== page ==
The book starts off with an in depth introduction to the Art of Bonsai and it’s history. I believe describing the origins an important aspect of what we do; it is further my belief that we need to know where we have been in order to know how to proceed. Although the book has the usual pre-requisites, Deborah takes them a step further with, a brief history on the subject at hand, which, offers the reader some perspective and first hand knowledge on how things developed over the centuries. This type of approach in my opinion offers the reader the rationale on why we do things the way we do, far too often this approach is not used, or is to shallow, leaving the reader with more questions than answers.

Deborah’s attention to detail is second to none. The book contains hundreds of illustrations and photographs. They say a picture is worth a thousand words and no truer statement can be said about this book. The graphics are clear and further emphasized with extremely good explanations, which even a novice in the art can make out. Although, I would classify this book as intermediate, it is indeed well suited for any audience from beginner to advanced.

Although, the Nakas are known in the Bonsai World as the “bibles” I have chosen to crown Deborah’s book the same. John Yoshio Naka was one off, if not the founder of Bonsai in North America. His books are his lifelong notes on the subject and are translated from Japanese. The information contained in his books is invaluable. However, because these books were translated from his personal notes, it leaves the reader with many unanswered questions, as I found the detail insufficient at times. Bonsai Techniques Vol II seems to have remedied the situation somewhat but in no way compares to the depth of detail in Deborah’s book. I am not promoting one over the other here, as these books stand on their own merits. I am willing to say, however, that should I have purchased the “Nakas” after Deborah’s book I would have been disappointed somewhat. Notwithstanding, one has to remember the source of the “Nakas”; these were his personal notes. The perceived missing information or detail was in his head and, those whom had the pleasure of meeting John would back up my statement that he was a walking “Bonsai Library”.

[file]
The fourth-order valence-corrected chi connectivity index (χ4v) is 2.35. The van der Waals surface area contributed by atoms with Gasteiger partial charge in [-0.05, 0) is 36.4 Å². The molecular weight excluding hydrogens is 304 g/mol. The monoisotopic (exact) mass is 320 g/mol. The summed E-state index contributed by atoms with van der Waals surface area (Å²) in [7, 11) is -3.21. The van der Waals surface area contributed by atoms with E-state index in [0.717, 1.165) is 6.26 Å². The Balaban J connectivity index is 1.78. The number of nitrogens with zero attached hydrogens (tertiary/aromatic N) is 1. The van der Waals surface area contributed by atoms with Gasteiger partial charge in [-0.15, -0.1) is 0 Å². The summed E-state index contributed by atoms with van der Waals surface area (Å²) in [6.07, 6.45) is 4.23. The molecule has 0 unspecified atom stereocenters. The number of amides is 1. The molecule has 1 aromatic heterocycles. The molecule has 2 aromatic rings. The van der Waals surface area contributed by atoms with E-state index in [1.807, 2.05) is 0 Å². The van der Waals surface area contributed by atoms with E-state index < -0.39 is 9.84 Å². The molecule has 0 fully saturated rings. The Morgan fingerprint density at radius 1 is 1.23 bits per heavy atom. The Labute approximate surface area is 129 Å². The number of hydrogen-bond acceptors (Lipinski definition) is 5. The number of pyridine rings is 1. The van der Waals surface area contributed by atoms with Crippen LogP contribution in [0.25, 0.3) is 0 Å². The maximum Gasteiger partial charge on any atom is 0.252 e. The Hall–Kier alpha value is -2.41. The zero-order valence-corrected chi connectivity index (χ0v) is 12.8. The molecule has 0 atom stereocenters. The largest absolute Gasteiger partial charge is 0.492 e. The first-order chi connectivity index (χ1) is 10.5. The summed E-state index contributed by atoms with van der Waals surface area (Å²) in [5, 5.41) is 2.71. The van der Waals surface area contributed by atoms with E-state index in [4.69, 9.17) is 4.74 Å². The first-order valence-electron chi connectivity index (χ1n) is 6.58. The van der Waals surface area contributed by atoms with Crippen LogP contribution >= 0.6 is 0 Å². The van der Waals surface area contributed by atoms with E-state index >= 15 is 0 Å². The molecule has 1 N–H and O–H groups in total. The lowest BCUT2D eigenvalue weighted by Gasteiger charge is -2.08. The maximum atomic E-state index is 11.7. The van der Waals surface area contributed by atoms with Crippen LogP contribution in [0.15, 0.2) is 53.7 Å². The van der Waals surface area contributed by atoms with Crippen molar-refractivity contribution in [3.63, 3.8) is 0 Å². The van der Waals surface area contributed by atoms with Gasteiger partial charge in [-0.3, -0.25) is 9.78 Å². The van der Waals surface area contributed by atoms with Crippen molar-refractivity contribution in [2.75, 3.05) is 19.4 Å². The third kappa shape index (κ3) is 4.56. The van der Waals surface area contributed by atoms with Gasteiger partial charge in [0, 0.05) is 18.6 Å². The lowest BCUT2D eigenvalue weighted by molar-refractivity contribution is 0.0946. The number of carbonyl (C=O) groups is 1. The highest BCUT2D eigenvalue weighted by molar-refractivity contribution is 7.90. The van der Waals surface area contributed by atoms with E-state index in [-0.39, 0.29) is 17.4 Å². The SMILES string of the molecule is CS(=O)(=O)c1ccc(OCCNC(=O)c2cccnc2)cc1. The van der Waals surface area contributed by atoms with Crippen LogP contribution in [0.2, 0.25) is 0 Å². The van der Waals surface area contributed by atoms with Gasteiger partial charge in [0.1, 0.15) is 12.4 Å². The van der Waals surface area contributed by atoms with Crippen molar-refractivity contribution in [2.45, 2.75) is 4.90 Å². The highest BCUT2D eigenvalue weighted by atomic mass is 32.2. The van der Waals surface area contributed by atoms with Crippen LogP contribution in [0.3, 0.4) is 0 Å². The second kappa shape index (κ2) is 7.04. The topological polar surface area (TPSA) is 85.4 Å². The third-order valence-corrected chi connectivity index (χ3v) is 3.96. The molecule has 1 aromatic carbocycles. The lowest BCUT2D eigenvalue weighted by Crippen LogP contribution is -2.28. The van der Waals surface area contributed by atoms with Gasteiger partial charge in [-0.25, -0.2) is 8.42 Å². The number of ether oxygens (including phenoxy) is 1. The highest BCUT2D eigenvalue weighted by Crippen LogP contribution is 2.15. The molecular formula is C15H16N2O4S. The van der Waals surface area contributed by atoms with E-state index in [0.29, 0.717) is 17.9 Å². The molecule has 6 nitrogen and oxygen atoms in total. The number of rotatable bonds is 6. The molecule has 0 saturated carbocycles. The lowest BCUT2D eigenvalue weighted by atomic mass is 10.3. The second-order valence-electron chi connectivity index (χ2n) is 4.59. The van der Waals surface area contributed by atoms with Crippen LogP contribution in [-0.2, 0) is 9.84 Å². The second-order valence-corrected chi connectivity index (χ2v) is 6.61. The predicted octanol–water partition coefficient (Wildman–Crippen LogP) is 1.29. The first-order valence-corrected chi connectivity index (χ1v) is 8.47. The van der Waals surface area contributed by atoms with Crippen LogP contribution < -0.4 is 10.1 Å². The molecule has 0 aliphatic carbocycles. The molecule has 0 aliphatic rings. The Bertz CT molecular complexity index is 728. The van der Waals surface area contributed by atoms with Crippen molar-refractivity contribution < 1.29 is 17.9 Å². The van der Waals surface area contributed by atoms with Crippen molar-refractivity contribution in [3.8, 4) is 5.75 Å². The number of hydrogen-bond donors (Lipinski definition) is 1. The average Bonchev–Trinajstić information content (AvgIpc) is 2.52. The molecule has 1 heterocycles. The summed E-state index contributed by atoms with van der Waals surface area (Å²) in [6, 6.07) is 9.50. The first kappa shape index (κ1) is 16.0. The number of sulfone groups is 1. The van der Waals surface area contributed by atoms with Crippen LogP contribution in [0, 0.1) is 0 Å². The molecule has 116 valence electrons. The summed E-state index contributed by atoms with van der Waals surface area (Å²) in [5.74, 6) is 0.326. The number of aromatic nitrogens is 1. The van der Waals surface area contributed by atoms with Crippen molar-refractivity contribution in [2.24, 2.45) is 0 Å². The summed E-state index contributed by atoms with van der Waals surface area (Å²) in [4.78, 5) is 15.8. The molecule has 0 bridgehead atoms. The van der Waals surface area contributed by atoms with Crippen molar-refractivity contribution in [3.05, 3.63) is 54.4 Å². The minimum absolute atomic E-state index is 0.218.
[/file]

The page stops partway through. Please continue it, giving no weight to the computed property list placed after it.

2. The Naka's Vol I & II (bought as a set = 1) by John Yoshio Naka
The “Nakas” are referred amongst Bonsaiist as the “Bonsai Bibles”
A lifelong work is described in these volumes. Because “these” are John’s notes, translated from Japanese, the description at times is a little thin. However, the learned hobbyist can easily extrapolate the necessary information as required. The “Nakas” are not “Bonsai Primers” and as such, are intended for intermediate to advanced Bosaiists. Before one delves into these magnificent books, one needs to understand the basics of bonsai and bonsai care.

Vol I will take a novice along quite readily, but it is this author’s opinion that, one needs to posses a firm grasp of bonsai basics, if one is to fully comprehend what John is trying to impart to his audience. It contains a great in-depth section on various soil uses, along with recommended soil recipes for various trees. An in-depth monthly care guide can also be found in this book. If one is looking for traditional Japanese values, one will find them here.

Bonsai techniques Vol II is more or less on advanced “bonsai techniques” and as such is not for beginners, I purchased mine at the same time as Vol I. Although, my apprenticeship is far from being at the level to apply advance techniques listed in this book, I found it extremely inspiring and educational. One thing it has taught me since I have read the book, was to seek inspiration from nature, find an appropriate tree (raw material) and duplicate the inspiration. John had a saying; don’t make your tree look like a bonsai, make your bonsai look like a tree. Walter Pall is famous to some extent for this exact approach. Considered a “rebel” in the beginning, Walter’s battle gained credence for his work. His innovative approach to the art has forged a way for the future. This is also the direction I intend taking in the future. I will no doubt meet allot of controversy during my journey, but at least learned veterans of the likes of Walter and many others have paved my chosen path. To the true “traditionalist” well! Walter’s work is totally unacceptable.